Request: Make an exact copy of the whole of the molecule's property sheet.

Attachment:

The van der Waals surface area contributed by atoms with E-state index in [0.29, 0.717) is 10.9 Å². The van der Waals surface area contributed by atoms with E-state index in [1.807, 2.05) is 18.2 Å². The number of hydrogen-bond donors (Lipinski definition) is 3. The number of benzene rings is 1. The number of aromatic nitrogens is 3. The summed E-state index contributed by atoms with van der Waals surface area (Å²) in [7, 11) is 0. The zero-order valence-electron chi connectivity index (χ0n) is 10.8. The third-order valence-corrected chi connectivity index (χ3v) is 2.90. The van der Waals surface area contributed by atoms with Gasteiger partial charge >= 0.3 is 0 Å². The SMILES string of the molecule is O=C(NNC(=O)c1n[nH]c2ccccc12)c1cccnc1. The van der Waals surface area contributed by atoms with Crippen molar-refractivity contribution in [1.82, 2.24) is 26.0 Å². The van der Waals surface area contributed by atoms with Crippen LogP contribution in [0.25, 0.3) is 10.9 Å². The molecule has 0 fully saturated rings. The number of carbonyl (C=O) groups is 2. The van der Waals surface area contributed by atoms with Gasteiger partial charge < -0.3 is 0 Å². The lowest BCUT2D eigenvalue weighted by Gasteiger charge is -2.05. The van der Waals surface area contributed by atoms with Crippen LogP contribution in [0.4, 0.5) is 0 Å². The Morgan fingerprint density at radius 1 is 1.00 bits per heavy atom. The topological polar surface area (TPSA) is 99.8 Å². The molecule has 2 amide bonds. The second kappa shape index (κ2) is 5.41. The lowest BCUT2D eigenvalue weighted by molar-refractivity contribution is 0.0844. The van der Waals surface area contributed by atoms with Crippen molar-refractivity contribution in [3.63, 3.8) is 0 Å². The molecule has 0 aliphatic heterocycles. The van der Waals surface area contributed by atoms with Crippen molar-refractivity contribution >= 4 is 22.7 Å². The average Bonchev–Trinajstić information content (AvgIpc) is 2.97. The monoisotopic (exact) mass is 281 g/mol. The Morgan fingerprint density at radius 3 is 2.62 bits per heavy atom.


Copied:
The van der Waals surface area contributed by atoms with E-state index in [0.29, 0.717) is 10.9 Å². The van der Waals surface area contributed by atoms with E-state index in [1.807, 2.05) is 18.2 Å². The number of hydrogen-bond donors (Lipinski definition) is 3. The number of benzene rings is 1. The number of aromatic nitrogens is 3. The summed E-state index contributed by atoms with van der Waals surface area (Å²) in [7, 11) is 0. The zero-order valence-electron chi connectivity index (χ0n) is 10.8. The third-order valence-corrected chi connectivity index (χ3v) is 2.90. The van der Waals surface area contributed by atoms with Gasteiger partial charge >= 0.3 is 0 Å². The SMILES string of the molecule is O=C(NNC(=O)c1n[nH]c2ccccc12)c1cccnc1. The van der Waals surface area contributed by atoms with Crippen molar-refractivity contribution in [1.82, 2.24) is 26.0 Å². The van der Waals surface area contributed by atoms with Crippen LogP contribution in [0.25, 0.3) is 10.9 Å². The molecule has 0 fully saturated rings. The number of carbonyl (C=O) groups is 2. The van der Waals surface area contributed by atoms with Gasteiger partial charge < -0.3 is 0 Å². The lowest BCUT2D eigenvalue weighted by Gasteiger charge is -2.05. The van der Waals surface area contributed by atoms with Crippen LogP contribution in [0.4, 0.5) is 0 Å². The Morgan fingerprint density at radius 1 is 1.00 bits per heavy atom. The topological polar surface area (TPSA) is 99.8 Å². The molecule has 2 amide bonds. The second kappa shape index (κ2) is 5.41. The lowest BCUT2D eigenvalue weighted by molar-refractivity contribution is 0.0844. The van der Waals surface area contributed by atoms with Crippen molar-refractivity contribution in [3.63, 3.8) is 0 Å². The molecule has 0 aliphatic heterocycles. The van der Waals surface area contributed by atoms with Crippen molar-refractivity contribution >= 4 is 22.7 Å². The average Bonchev–Trinajstić information content (AvgIpc) is 2.97. The monoisotopic (exact) mass is 281 g/mol. The Morgan fingerprint density at radius 3 is 2.62 bits per heavy atom.